Working Paper. Version of Dec. 9, 2005.

An Overview of Some Use Cases for Semantic Web Rule Interchange

Benjamin Grosof

Massachusetts Institute of Technology
Sloan School of Management
50 Memorial Drive, Cambridge, MA 02142, USA;

NB: This short paper is to be posted on Dec. 9, 2005 to the author's webpage and (as a URL link) to, the public mailing list of the W3C Rule Interchange Format Working Group.

I, with collaborators, have done a number of use cases about semantically interoperable rules over the web, in publications since 1999.

A good starting place is our recent paper [1]. This has some overall summary-level discussion and links to several application scenarios, i.e., use cases, some shorter and some longer. A particularly interesting use case there is about merchant credit card authorization [2]. This one is interesting because it briefly illustrates why, and shows how, to merge authorization policies of a merchant with authorization policies of a bank/issuer. For brevity's sake, the above examples do not directly use URI names for the predicates. Nor do they use procedural attachments for actions or tests/queries. The above examples also do not use markup syntax, but rather for readability use the ASCII presentation syntax of RuleML/SWSL. However, those aspects can easily added to the examples. Some of our other detailed examples in [4][5][6] do use URI names, the markup syntax of RuleML/SWSL, and/or procedural attachments for actions and tests.

Many of our use cases are part of a line of work about the SweetDeal approach that has pioneered (semantic, web) rule-based e-contracting [3][4][5]. [3] gives a requirements analysis for rule interchange, motivated largely by e-contracting. E-contracting requires dynamic interchange with well-understood semantics for the contract content which in our approach is specified via rules. [6] gives a detailed e-commerce CRM use case, including action. [4] pioneered use of URI ontological references from rules and motivated the development of the Description Logic Programs approach. [5] refines that approach, illusrates using that approach, and goes on to represent also object-oriented (OO) style ontology with default inheritance. (Note that [5] is more recent even than [1].)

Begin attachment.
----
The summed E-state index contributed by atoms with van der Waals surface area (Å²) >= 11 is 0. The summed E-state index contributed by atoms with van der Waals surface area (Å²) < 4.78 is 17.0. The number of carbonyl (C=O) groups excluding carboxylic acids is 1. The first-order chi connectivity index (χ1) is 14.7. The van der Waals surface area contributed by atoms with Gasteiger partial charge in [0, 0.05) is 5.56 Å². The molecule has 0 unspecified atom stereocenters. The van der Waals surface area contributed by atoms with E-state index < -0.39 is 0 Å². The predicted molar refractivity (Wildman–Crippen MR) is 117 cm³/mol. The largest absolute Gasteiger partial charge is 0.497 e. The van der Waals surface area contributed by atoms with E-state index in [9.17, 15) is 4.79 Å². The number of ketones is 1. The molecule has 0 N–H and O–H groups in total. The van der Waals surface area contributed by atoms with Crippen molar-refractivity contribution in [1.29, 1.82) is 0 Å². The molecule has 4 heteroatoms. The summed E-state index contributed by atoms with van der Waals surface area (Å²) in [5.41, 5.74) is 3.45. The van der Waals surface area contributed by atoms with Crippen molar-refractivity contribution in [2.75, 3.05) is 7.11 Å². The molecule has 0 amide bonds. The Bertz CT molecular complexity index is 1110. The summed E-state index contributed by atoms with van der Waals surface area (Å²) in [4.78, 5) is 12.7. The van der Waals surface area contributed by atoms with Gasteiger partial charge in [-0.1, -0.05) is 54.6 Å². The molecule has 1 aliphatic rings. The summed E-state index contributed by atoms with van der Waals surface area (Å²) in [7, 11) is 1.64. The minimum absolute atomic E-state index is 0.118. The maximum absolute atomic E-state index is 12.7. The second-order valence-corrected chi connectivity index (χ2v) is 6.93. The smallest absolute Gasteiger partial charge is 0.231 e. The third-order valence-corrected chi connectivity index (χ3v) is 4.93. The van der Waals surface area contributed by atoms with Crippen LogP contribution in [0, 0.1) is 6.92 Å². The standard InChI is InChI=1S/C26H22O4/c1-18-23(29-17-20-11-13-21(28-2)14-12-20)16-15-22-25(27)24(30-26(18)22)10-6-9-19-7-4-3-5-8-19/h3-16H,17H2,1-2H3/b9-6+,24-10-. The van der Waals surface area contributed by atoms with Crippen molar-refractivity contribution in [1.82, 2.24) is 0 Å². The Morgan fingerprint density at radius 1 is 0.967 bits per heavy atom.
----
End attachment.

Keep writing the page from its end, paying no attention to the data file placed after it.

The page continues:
The example of such OO ontology in [5] is simple; much more along that line has been done in our other work on Courteous Inheritance and the SweetPH translation of the MIT Process Handbook structured knowledge into declarative rules in RuleML. However, that's not our main focus here.


[1] "Rule-based Policies across Multiple E-Services Tasks, using Courteous Logic Programs in RuleML, SWSL, and SweetRules". B. Grosof, C. Neogy, S. Ganjugunte. Version of July 29, 2005.

[2] Merchant credit card authorization example of [1]:

[3] "A Declarative Approach to Business Rules in Contracts". B. Grosof, J.K. Labrou, and H.Y. Chan. Proc. 1st ACM Conf. on E-Commerce, 1999. Also available at:

[4] "SweetDeal: Representing Agent Contracts with Exceptions using Semantic Web Rules, Ontologies, and Process Descriptions". B.N. Grosof and T.C. Poon. International Journal of Electronic Commerce (IJEC), 8(4):61-98, Summer 2004. Also available at:

[5] "Extending the SweetDeal Approach for E-Procurement using SweetRules and RuleML". S. Bhansali and B. Grosof. Proc. International Conference on Rules and Rule Markup Languages (RuleML-2005). Also available at:

[6] "Representing E-Commerce Rules Via Situated Courteous Logic Programs in RuleML". B.N. Grosof. Electronic Commerce Research and Applications, 3:1, 2004, 2-20. Preprint version is also available at: